So we see in this piece by Emily Badger of the Orlando Sentinel.
As usual, not only the writer, but the subjects of the article–the Sports Information Directors–would be well served by reading The Heismandments.
One amusing quote is by USC SID Tim Tessalone, who unwittingly proves the Heismandments’ case that a highly-ranked school that is a traditional power has a huge advantage in the Heisman race:
“We always went into a season believing that you had to have a lot of the foundation laid, that you had to change the candidate’s name from Joe Smith to `Joe Smith comma Heisman Trophy candidate,’ ” Tessalone said. “What we found out in Carson (Palmer’s) case was we didn’t do any of that.”
So according to Tessalone, USC doesn’t have to do jack and Heismans can roll right in. Actually, his statement is technically inaccurate, since USC did roll out a campaign for Palmer and later for Leinart. But the point stands that USC is at a distinct advantage because of its status as a traditional power.
But Tessalone is off base when he says:
“The voters out there are smart enough to understand and realize who the best players are, the best player is,” Tessalone said. “I think they got it right the last couple of years.”
Much of the talk last year was that Matt Leinart wasn’t the best player on his team, much less the country. If the Heisman went to the best player, then Jason White probably never would have won in 2003. And it still doesn’t explain how voters decide in situations like last year, when you had four players from the top two teams–both traditional powers–vying for the Trophy.
The story also touches on the Heisman research of Clark Haptonstall, the director of Sports Management at Rice. Haptonstall, a former Marshall SID, surveyed all the Heisman voters anonymously and found that Heisman campaigns had very little impact on their voting.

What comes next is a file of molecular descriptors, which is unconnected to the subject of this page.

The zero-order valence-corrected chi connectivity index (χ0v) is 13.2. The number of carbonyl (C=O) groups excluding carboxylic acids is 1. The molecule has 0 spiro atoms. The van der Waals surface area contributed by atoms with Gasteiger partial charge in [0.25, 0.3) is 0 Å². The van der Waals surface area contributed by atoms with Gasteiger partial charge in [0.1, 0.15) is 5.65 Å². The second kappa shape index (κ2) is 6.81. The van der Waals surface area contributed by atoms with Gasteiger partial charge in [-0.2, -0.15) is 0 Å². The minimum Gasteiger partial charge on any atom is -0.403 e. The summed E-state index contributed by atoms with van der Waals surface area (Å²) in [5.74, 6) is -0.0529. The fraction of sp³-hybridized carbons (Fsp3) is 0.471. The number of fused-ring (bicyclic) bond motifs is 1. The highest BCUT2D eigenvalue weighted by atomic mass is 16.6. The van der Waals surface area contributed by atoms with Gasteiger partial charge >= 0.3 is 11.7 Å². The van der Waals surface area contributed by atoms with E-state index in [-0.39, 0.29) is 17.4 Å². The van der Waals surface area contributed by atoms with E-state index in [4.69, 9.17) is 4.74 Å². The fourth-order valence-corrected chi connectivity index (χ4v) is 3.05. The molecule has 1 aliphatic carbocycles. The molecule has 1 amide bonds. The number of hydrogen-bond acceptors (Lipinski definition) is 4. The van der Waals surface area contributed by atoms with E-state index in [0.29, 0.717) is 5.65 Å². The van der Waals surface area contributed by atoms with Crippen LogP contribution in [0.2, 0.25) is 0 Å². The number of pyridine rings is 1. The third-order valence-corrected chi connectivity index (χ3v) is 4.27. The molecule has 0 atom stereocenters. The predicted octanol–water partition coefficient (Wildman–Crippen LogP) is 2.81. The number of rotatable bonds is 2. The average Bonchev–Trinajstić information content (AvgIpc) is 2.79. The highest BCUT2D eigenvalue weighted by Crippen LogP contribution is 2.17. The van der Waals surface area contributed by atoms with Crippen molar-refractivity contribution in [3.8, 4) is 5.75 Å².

I would question the real value of this study, since it seems most Heisman voters would be reluctant to admit that a bobblehead influenced their vote in the first place. What people forget is that that purpose of a Heisman campaign is to highlight the name of a candidate in the minds of voters. No one may have voted for Joey Harrington because of his Times Square billboard, but more people were aware of him because of it. And that helps.
It’s like in advertising. No one is going to buy T-Mobile because Catherine Zeta-Jones is the pitch woman. But I’ll be damned if people don’t know that T-Mobile offers cell phone service and its slogan is ‘Get More.’
Joe Dudek of Div. III Plymouth State was among the top vote getters for the 1985 Heisman. It didn’t hurt that he was on the cover of Sports Illustrated, as the ‘thinking man’s’ candidate. And who could forget his slogan: ‘What the Heck, Vote Dudek’?
So, that’s a clear-cut case of a Heisman campaign helping a small-school player. Could he win it? No. But, there it is nonetheless.
In the end, it all goes back to the reality of the Heismandments. Nine schools are at a big advantage and everyone else is catching up. But there is competition among those powers and a good, well-thought-out campaign can go a long way towards clarifying things for voters.